In Australia, there are a number of brow lamination kits on the market and tons of DIY brow lamination tutorials on YouTube and TikTok. But the experts told us that it is a treatment that is best left to the professionals.
In fact, some of these kits specifically state that they are for professional use only.
“It’s not that easy to apply lotion and brush your hair up,” says Lana Tarek, an eyebrow specialist and trainer who owns a salon in Sydney.
“This is professional treatment and should be done by a professional.”
Melbourne Dermatologist Katherine Armor agrees, “Going to an experienced technician is ideal.”
This is because the chemicals used in the treatment can put your hair and skin at risk if applied incorrectly or processed for too long.
If you want to do the same at home after reading it, Dr. Armor some advice:
- Follow the instructions carefully.
- DO NOT apply the chemicals for longer than the recommended time (you may set an alarm on your phone).
- Be careful not to let the chemicals drip into your eyes.
The judgment: Go to the parlor.
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Celebrity Kourtney Kardashian touts LED masks on her Instagram, but dermatologist Cara McDonald says all possible benefits are unconfirmed.
Instagram: Kourtney Kardashian
LED masks (light emitting diodes) can cost you up to $ 1,900, but are they worth it? Our experts weren’t convinced.
“LED masks don’t really have the guarantees that LED light can give us in a clinic,” says diematologist Cara McDonald.
Dermatology and beauty clinics offer laser treatments with more intensive LED therapy than masks. And how Dr. McDonald notes there are no clinical studies on the effectiveness of the masks, meaning consumers have to rely on anecdotal evidence and reviews.
“We don’t know if this will benefit you a little [from at-home masks] or none, “she says.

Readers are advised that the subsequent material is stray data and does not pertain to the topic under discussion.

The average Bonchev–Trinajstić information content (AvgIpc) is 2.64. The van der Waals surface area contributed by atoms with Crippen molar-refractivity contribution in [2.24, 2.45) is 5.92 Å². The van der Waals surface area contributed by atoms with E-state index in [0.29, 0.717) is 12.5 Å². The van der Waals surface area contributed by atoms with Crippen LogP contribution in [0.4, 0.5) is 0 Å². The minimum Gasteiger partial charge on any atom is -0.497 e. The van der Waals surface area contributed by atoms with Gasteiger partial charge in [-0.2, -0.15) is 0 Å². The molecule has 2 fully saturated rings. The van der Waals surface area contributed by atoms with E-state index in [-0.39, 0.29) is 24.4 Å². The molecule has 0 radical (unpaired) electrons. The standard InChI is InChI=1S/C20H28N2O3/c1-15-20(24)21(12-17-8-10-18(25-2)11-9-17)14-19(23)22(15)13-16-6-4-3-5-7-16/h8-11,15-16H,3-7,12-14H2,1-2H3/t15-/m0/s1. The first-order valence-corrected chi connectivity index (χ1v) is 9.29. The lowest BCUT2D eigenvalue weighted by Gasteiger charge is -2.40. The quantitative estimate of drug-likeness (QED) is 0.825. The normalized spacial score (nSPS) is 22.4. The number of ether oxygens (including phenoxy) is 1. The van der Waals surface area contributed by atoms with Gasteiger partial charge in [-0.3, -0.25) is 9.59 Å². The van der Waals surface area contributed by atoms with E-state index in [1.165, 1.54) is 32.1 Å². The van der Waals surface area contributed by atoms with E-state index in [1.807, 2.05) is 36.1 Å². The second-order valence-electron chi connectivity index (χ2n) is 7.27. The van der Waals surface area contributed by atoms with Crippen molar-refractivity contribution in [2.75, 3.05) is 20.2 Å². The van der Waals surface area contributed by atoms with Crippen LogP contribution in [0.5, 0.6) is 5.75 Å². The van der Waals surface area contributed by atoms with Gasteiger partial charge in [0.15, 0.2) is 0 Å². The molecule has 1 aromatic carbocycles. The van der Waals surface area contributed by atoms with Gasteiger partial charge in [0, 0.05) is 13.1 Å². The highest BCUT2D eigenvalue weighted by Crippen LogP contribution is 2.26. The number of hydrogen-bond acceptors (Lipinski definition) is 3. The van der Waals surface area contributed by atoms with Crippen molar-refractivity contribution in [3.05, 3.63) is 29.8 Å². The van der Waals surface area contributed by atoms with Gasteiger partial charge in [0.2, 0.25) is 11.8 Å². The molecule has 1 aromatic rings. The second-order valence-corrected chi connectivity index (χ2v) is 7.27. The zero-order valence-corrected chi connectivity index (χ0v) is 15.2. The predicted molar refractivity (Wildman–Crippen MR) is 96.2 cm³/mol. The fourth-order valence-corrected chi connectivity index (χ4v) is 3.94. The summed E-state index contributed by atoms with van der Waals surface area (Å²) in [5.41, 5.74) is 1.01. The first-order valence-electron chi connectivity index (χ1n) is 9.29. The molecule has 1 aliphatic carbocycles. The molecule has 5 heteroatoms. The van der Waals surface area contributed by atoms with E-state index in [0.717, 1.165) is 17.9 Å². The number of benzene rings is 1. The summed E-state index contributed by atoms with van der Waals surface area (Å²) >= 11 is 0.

The judgment: If you want a clear result, go to a clinic – after consulting your doctor.
It’s okay to dye your hair at home, but you should be prepared for some wild results. (
Who hasn’t done a seedy DIY dye job in their life? Chelsea De Main, a hairdresser who owns a salon in Hobart, told us that she has fixed a lot in her time.
One of the biggest problems is that people don’t understand the limits of their hair color:
“A lot of people think that they can go from blonde to tan in no time. But mostly, when you do that at home … your hair turns green. “
Getting a lot lighter can also be a big problem. Ms. De Main explains that you run the risk of overdoing it with bleach-based products and literally destroying your hair.
A hairdresser can check the hair regularly to avoid damage and also make any necessary color corrections with a toner. That’s preferable, of course, but if you’re not picky about the result, it’s okay to try it yourself.
When working with a paperboard dye, there are a few safety considerations to keep in mind.
Rosemary Nixon, Associate Professor and Dermatologist at the Skin and Cancer Foundation, told us that some people can be allergic to hair dye.
Chemicals often found in permanent hair dyes – such as ammonia and hydrogen peroxide – can also cause skin burns if left on too long or mixed too heavily.
To avoid this, according to our experts, you should always follow the instructions on the packaging (don’t skip the patch test). And if possible, make sure someone is at home in case you have an accident or a reaction.
The judgment: At home, it’s OK with some precautions (and emotional preparation).
* Name changed because of embarrassment.